Friday, September 10, 2010

Save A Life

There's a new version of the life-saving technique known as CPR (cardiopulmonary resuscitation), and the new method is both easier to perform and more effective at saving a life, according to Dr. Gordon A. Ewy, MD and Dr. Karl B. Kern, MD of the University of Arizona Sarver Heart Center. 

Called Continuous Chest Compression CPR, the new technique eliminates the need to do mouth-to-mouth resuscitation, focusing entirely on a rapid and continuous chest compression to pump blood through the circulatory system.

To view a 6-minute video clip that demonstrates and explains how to perform the Continuous Chest Compression technique, click here.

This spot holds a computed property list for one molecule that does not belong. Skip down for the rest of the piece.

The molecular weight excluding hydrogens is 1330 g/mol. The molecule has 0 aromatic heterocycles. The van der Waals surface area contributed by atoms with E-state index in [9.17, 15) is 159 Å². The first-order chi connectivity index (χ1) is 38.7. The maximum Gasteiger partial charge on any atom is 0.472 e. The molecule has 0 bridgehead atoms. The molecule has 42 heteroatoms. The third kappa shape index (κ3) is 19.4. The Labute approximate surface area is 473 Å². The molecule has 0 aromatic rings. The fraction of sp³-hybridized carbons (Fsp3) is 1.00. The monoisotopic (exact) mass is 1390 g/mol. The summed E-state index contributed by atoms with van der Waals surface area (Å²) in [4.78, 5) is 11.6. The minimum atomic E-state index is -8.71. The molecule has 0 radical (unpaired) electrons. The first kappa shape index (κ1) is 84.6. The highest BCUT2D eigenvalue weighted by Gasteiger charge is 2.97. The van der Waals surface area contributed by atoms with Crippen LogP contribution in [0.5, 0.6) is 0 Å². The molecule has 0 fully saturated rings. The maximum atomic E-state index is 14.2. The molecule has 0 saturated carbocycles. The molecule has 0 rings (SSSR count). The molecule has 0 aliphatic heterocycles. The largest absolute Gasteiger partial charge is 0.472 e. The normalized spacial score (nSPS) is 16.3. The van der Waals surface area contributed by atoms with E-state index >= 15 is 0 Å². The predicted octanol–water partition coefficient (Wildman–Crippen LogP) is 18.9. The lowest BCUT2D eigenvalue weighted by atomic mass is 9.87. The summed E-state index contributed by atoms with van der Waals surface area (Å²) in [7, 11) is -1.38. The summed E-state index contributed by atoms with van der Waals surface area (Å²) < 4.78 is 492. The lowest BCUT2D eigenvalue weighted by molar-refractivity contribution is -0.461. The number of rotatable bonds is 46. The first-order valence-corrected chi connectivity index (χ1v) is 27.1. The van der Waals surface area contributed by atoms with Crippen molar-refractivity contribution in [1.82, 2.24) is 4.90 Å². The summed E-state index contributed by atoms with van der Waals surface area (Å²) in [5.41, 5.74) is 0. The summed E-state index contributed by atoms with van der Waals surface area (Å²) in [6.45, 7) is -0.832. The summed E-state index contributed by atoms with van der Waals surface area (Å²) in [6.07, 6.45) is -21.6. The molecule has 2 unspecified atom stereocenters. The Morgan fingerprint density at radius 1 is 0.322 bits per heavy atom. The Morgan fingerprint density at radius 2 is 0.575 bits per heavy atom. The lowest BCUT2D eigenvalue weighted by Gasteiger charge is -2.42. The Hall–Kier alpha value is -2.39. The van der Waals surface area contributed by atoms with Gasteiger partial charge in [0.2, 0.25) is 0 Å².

A few things are important to note:
  • You do not need to be certified to perform the procedure.
  • Because of the Good Samaritan laws, you are not at legal risk if you perform this technique.
  • With this method, you don't check for a pulse, clear the airway, or do mouth-to-mouth rescue breathing. All you do is pump on the chest.
  • This technique is NOT recommended for use on infants or small children, nor for drowning victims … the original version of CPR (chest compressions combined with mouth-to-mouth ventilation) is employed for those cases. 
  • Every minute, someone dies from sudden cardiac arrest. It's the number-one killer in the United States. 
  • For every minute you delay CPR, the chance of survival drops by 10%.

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